The Comparative Risk of Terrorism
Good essay from the Wall Street Journal:
It might be unrealistic to expect the average citizen to have a nuanced grasp of statistically based risk analysis, but there is nothing nuanced about two basic facts:
(1) America is a country of 310 million people, in which thousands of horrible things happen every single day; and
(2) The chances that one of those horrible things will be that you’re subjected to a terrorist attack can, for all practical purposes, be calculated as zero.
Consider that on this very day about 6,700 Americans will die…. Consider then that around 1,900 of the Americans who die today will be less than 65, and that indeed about 140 will be children. Approximately 50 Americans will be murdered today, including several women killed by their husbands or boyfriends, and several children who will die from abuse and neglect. Around 85 of us will commit suicide, and another 120 will die in traffic accidents.
Indeed, if one does not utter the magic word “terrorism,” the notion that it is actually in the best interests of the country for the government to do everything possible to keep its citizens safe becomes self-evident nonsense. Consider again some of the things that will kill 6,700 Americans today. The country’s homicide rate is approximately six times higher than that of most other developed nations; we have 15,000 more murders per year than we would if the rate were comparable to that of otherwise similar countries. Americans own around 200 million firearms, which is to say there are nearly as many privately owned guns as there are adults in the country. In addition, there are about 200,000 convicted murderers walking free in America today (there have been more than 600,000 murders in America over the past 30 years, and the average time served for the crime is about 12 years).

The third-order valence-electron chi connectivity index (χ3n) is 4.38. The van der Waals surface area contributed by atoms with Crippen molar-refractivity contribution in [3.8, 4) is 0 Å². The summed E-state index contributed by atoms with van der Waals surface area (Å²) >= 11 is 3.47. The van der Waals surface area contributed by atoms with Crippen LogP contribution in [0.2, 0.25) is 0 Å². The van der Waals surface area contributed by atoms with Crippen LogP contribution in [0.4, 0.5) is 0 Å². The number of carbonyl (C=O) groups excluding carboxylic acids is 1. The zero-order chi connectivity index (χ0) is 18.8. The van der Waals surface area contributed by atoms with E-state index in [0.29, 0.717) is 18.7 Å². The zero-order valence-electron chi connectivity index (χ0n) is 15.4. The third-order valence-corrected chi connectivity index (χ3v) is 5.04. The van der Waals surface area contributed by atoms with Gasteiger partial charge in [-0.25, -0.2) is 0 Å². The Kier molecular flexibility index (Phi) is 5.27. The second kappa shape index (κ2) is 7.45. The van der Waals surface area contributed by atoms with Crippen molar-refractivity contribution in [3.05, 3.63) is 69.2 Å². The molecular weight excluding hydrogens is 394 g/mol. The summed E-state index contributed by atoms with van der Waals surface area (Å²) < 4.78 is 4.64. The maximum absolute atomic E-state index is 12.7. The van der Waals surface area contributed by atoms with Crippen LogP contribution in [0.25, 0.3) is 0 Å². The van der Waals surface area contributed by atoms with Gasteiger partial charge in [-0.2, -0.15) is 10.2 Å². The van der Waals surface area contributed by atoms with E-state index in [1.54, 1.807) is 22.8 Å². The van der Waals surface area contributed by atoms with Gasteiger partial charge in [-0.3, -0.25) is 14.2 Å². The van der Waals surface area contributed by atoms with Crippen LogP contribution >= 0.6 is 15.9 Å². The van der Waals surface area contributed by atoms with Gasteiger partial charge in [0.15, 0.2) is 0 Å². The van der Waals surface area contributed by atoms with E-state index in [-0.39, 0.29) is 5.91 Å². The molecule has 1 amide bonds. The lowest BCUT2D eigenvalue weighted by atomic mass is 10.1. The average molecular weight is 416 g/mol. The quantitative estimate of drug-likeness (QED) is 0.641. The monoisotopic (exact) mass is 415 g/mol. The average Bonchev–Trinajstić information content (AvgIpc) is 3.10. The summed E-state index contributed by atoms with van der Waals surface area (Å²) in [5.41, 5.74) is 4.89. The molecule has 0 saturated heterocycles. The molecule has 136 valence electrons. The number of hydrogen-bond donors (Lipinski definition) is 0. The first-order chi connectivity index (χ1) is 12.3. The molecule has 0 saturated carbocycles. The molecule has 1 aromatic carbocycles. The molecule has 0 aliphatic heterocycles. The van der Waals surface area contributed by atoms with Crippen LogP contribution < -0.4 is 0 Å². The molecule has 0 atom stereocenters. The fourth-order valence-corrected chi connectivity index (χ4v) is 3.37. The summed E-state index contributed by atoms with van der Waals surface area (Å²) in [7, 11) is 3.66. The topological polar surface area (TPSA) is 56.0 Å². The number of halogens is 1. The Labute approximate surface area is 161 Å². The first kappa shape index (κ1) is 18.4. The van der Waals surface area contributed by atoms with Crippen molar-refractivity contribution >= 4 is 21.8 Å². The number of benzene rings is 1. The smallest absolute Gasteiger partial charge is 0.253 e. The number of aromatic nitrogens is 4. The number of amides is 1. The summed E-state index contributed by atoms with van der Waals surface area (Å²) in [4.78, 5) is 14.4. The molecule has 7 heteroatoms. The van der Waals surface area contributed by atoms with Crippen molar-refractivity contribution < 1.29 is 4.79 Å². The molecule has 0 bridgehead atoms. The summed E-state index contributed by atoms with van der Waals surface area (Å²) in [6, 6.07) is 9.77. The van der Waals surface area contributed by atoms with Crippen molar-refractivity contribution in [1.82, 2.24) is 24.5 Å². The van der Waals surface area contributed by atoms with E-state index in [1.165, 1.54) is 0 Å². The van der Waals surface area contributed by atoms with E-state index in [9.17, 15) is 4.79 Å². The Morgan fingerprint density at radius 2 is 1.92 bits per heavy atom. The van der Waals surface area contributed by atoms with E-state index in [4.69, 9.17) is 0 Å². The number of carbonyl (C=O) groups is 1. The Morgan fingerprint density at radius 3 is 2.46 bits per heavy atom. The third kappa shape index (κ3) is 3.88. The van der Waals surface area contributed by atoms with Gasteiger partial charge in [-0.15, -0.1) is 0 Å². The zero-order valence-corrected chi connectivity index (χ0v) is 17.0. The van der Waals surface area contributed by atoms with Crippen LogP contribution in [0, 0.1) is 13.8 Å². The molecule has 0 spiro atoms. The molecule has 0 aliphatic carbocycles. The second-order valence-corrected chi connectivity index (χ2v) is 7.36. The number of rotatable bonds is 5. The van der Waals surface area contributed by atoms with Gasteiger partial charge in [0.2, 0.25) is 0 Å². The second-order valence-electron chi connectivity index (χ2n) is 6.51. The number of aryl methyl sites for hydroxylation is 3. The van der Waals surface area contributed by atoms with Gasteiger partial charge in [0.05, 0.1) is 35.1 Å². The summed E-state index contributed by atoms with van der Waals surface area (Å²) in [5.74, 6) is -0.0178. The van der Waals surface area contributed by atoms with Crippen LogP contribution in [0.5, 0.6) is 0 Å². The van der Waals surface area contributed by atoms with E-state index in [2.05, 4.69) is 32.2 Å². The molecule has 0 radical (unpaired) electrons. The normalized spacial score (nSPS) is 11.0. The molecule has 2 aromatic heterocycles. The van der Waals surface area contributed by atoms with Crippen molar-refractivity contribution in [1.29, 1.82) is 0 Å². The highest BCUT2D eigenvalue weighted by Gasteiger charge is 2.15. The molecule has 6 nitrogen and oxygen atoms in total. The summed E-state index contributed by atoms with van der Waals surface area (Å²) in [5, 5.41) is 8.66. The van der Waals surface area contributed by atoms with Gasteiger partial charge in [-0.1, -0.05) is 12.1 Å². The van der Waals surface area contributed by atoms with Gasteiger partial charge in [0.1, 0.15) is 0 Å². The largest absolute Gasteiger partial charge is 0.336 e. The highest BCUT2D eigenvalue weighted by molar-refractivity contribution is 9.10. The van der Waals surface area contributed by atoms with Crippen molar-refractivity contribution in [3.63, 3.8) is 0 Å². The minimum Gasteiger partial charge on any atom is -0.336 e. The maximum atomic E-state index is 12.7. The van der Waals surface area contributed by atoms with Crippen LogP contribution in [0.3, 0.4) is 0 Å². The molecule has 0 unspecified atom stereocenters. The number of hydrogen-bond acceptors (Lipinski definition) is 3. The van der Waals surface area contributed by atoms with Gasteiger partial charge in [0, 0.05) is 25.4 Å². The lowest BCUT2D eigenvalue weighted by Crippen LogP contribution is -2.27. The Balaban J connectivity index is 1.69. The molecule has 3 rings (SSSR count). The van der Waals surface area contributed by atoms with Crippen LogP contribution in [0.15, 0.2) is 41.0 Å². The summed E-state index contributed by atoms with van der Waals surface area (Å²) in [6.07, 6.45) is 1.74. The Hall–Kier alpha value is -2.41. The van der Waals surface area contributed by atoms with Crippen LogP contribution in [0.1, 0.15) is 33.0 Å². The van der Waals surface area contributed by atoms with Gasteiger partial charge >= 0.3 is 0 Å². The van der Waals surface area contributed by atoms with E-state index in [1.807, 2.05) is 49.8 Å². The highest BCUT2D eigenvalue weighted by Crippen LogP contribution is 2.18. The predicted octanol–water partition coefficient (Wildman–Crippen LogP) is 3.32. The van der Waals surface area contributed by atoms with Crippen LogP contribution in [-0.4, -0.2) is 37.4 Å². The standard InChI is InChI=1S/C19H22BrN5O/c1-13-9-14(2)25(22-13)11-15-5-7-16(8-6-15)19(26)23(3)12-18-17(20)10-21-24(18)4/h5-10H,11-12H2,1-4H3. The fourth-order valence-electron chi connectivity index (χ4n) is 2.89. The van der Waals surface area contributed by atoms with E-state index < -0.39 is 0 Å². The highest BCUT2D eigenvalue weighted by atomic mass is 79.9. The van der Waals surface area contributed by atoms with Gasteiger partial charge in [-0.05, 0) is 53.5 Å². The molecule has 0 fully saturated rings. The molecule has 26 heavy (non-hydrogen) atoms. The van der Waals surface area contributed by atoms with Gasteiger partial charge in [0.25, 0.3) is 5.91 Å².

Given these statistics, there is little doubt that banning private gun ownership and making life without parole mandatory for anyone convicted of murder would reduce the homicide rate in America significantly. It would almost surely make a major dent in the suicide rate as well: Half of the nation’s 31,000 suicides involve a handgun. How many people would support taking both these steps, which together would save exponentially more lives than even a—obviously hypothetical—perfect terrorist-prevention system? Fortunately, very few. (Although I admit a depressingly large number might support automatic life without parole.)
Or consider traffic accidents. All sorts of measures could be taken to reduce the current rate of automotive carnage from 120 fatalities a day—from lowering speed limits, to requiring mechanisms that make it impossible to start a car while drunk, to even more restrictive measures. Some of these measures may well be worth taking. But the point is that at present we seem to consider 43,000 traffic deaths per year an acceptable cost to pay for driving big fast cars.
Kevin Drum takes issue with the analysis:
Two things. First, this line of argument—that terrorism is statistically harmless compared to lots of other activities—will never work. For better or worse, it just won’t. So we should knock it off.